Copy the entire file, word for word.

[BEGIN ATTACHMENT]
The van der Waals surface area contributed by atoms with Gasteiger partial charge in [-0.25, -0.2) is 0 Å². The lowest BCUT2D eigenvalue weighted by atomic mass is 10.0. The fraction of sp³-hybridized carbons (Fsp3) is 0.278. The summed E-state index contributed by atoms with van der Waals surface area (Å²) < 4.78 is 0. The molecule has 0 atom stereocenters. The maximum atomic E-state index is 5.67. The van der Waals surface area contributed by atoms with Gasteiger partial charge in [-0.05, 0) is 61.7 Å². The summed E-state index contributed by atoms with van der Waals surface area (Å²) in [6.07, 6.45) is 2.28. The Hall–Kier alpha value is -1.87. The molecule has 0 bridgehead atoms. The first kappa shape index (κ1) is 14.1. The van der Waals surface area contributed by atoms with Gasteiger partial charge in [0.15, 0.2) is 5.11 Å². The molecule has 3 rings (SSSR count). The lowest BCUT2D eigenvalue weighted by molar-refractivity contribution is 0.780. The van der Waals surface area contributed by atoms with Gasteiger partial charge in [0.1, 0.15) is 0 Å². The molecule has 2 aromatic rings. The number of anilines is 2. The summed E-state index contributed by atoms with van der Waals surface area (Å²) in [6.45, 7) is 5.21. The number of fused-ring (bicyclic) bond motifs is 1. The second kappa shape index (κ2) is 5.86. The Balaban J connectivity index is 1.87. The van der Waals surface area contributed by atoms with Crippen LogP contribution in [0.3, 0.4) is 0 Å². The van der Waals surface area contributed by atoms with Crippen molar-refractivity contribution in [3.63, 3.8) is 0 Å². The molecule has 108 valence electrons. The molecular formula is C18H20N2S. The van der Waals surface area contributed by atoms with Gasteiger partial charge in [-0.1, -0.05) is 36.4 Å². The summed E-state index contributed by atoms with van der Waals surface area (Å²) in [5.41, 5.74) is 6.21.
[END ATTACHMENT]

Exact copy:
The van der Waals surface area contributed by atoms with Gasteiger partial charge in [-0.25, -0.2) is 0 Å². The lowest BCUT2D eigenvalue weighted by atomic mass is 10.0. The fraction of sp³-hybridized carbons (Fsp3) is 0.278. The summed E-state index contributed by atoms with van der Waals surface area (Å²) < 4.78 is 0. The molecule has 0 atom stereocenters. The maximum atomic E-state index is 5.67. The van der Waals surface area contributed by atoms with Gasteiger partial charge in [-0.05, 0) is 61.7 Å². The summed E-state index contributed by atoms with van der Waals surface area (Å²) in [6.07, 6.45) is 2.28. The Hall–Kier alpha value is -1.87. The molecule has 0 bridgehead atoms. The first kappa shape index (κ1) is 14.1. The van der Waals surface area contributed by atoms with Gasteiger partial charge in [0.15, 0.2) is 5.11 Å². The molecule has 3 rings (SSSR count). The lowest BCUT2D eigenvalue weighted by molar-refractivity contribution is 0.780. The van der Waals surface area contributed by atoms with Gasteiger partial charge in [0.1, 0.15) is 0 Å². The molecule has 2 aromatic rings. The number of anilines is 2. The summed E-state index contributed by atoms with van der Waals surface area (Å²) in [6.45, 7) is 5.21. The number of fused-ring (bicyclic) bond motifs is 1. The second kappa shape index (κ2) is 5.86. The Balaban J connectivity index is 1.87. The van der Waals surface area contributed by atoms with Crippen LogP contribution in [0.3, 0.4) is 0 Å². The van der Waals surface area contributed by atoms with Crippen molar-refractivity contribution in [3.63, 3.8) is 0 Å². The molecule has 108 valence electrons. The molecular formula is C18H20N2S. The van der Waals surface area contributed by atoms with Gasteiger partial charge in [-0.1, -0.05) is 36.4 Å². The summed E-state index contributed by atoms with van der Waals surface area (Å²) in [5.41, 5.74) is 6.21.